T Nation

Routine Q & A


#1

here's the scoop, i'm 22, 5'10, 190 lbs around 10-12%bf.

i eat 3000cals +/- daily, whatever i can get my hands on, usually 150-190g protein daily. not afraid of gaining some fat if i can pack some muscle on with it. 2-3 months ago started gettin into a routine after a few years of sporadic weight training.
I'm trying to find the best routine that allows for max. gains with my limited food intake. If i do a full-body with 2 days recovery, will i burn less calories in a week than if i did a 2-day split with only 1 day off?

heres what i've been doing:

dumbell press with 45* incline 8-6-4
push-press (squat rack stuff) 8-6-4
deadlifts starting off light at 225,3-3-3
hang cleans 5-5-5
bent rows (dumbell) 8-6-4
weighted pull-ups w/ 35-45lbs 3/failure
weighted dips w/ 35-45 lbs till failure
deep squats 3x6
every other workout i replace weighted dips with close-grip benchpress

i've been thinking of switching to this:
1st day
-deep squats 3x6
-push press 8-6-4
-dumbell press 8-6-4
weighted dips 3xfailure

2nd day
-weighted pullups 3x failure
-hang clean 3x6
-deads 3x6
-bent rows 8-6-4
Rest one day, then repeat.


#2

First, be afraid of adding fat. This should be avoided. In this day and age you should be able to bulk cleanly. Besides in this day and age adding muscle does not correlate with adding fat. Don't worry the olderf you get, the more fat you'll have.
Second, there is nothing wrong with the prescribed routine you listed. If it is getting you results then go for it. I would add at least one more heavy set per execise. Try to stay heavier vs. lighter. Heavy weight is complitmenary to your execise selection.


#3

so there;s nothing wrong with just doing full body heavy and 2 days off? i dont know, for some odd reason i feel like i'm not working enough


#4

well shit, you failed to mention that part!
No there's nothing wrong with what your doing, but if you feel like you aren't doing enough then you probably aren't. First rule of lifting; listen to your body. If you feel like you need more then do more. Don't pigeon-hole yourself into a routine, just to put in reps.

That being said, I would like to know two things about you, how long have you been training and what do you want to accomplish short term? Oh yea, what's you age range: 18 -21, 21-26, 27-32, etc....Then I can be more helpful.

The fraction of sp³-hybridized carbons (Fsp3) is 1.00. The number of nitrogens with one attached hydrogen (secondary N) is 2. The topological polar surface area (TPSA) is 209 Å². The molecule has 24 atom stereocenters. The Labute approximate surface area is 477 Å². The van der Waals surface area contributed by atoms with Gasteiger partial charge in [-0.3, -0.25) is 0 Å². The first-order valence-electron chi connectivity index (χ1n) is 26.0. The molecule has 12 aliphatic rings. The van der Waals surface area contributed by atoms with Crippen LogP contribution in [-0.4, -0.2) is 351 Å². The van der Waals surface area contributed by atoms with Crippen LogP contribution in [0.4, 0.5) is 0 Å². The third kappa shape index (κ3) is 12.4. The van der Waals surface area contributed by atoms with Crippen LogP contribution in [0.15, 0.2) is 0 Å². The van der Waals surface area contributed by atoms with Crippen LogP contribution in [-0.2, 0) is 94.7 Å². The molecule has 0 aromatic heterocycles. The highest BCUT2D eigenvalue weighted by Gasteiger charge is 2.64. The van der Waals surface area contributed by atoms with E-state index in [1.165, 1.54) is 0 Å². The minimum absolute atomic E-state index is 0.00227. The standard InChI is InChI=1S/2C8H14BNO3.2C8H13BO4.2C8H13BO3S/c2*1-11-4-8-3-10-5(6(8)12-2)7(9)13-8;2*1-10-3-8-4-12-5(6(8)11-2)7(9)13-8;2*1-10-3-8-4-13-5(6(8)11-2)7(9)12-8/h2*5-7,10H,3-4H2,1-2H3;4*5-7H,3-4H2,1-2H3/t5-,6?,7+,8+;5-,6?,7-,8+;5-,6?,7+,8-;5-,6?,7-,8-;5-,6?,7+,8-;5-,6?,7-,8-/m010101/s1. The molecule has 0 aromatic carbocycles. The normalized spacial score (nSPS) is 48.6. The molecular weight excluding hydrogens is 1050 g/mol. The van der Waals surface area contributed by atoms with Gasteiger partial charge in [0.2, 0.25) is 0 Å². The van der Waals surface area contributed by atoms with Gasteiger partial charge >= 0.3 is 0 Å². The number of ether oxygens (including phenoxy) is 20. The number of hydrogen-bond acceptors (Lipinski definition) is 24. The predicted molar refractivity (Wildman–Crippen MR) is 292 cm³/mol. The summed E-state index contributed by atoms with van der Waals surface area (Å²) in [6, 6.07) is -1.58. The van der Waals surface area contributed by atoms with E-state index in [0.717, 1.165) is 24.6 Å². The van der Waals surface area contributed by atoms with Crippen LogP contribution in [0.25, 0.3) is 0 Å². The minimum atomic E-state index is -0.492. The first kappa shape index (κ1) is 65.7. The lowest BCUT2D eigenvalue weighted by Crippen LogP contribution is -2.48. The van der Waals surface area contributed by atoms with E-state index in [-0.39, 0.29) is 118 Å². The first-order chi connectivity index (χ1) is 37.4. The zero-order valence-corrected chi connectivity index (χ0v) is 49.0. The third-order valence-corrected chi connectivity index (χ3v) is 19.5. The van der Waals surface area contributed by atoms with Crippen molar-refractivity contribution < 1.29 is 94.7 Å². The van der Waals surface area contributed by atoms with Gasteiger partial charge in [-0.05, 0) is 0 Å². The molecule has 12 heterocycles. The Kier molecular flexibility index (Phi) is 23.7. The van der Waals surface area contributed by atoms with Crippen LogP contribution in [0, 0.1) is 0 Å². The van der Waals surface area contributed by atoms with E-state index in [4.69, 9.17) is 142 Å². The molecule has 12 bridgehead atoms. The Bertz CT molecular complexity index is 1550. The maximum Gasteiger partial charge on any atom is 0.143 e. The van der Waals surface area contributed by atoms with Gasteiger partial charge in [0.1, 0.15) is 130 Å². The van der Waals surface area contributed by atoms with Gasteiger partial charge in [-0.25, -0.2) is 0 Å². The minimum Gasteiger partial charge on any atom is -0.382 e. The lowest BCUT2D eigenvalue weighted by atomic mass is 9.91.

#5

The first workout seems like too much to me. Usually with full body workouts you want to do 1 compound exercise for each major muscle group. So like, one pushing movement, one pulling, one quad dominant and one hip dominant and them some isolation work at the end. Check out Chad's Total Body Training Article or CTs How to Design a Damn Good Program or the Beast Rants articles and those should get you pointed in the right direction.


#6

i'm 22, in the military, have been fairly athletic since 9th grade, shitloads of relative strength(wrestling), and a high metabolism. i'm sittin at about 12%bf and i would like to break the 200 barrier and keep the bf% the same.

another thing, how much protein does the average chicken breast contain?


#7

Depends on the weight, raw they are generally about 6 grams per ounce. Cooked weight is harder to use because different methods will result in different weights.


#8

Crap, I could have read your original post and gotten half that information. Sorry about that.

Well, there are a couple of different routes you can take. You can go the total body, HFT route or the split route. For adding mass, I'd say the high frequency training route is a better road. The idea is to hit each set of muscles multiple times a week. I'd say five is ideal. Use a combination of single joint and compound movements.

Don't use the same movements for the same body parts on consecutive days. For instance, if you do squats one day, do lunges the next. If you do barbell bench press, then do incline dumbbell the next. So you attack the same muscle groups everyday with different exercises.

If you want to do splits I would do two or three day splits. Upper body, then lower body. Or, all push one day then all pull the next. The advantage hear is you can get more focus on fatiguing each muscle group more completely.

As far as exercise selection, I'd stick with the basics, squats, deads, pull-ups, the many variations of bench, overhead presses, the many variations of rows, pull downs, curls, dips, etc.

As far as set/rep schemes, I'd recommend either 5 x 5, or 10 x 3. The Idea is to do 25 to 30 reps per exercise, but error on the side of doing them heavier.

Lastly, go the "Authors" section and look up articles by Thibaudeau, Waterbury and Poliquin. There are many good authors here, but in my humble opinion these guys are on the cutting edge. Browse through them and pick ones that peak your interest. You cannot go wrong.

I hope I was some help. There are many good ways of training; you have to find the right one for you, which is not what you have been doing for years and years.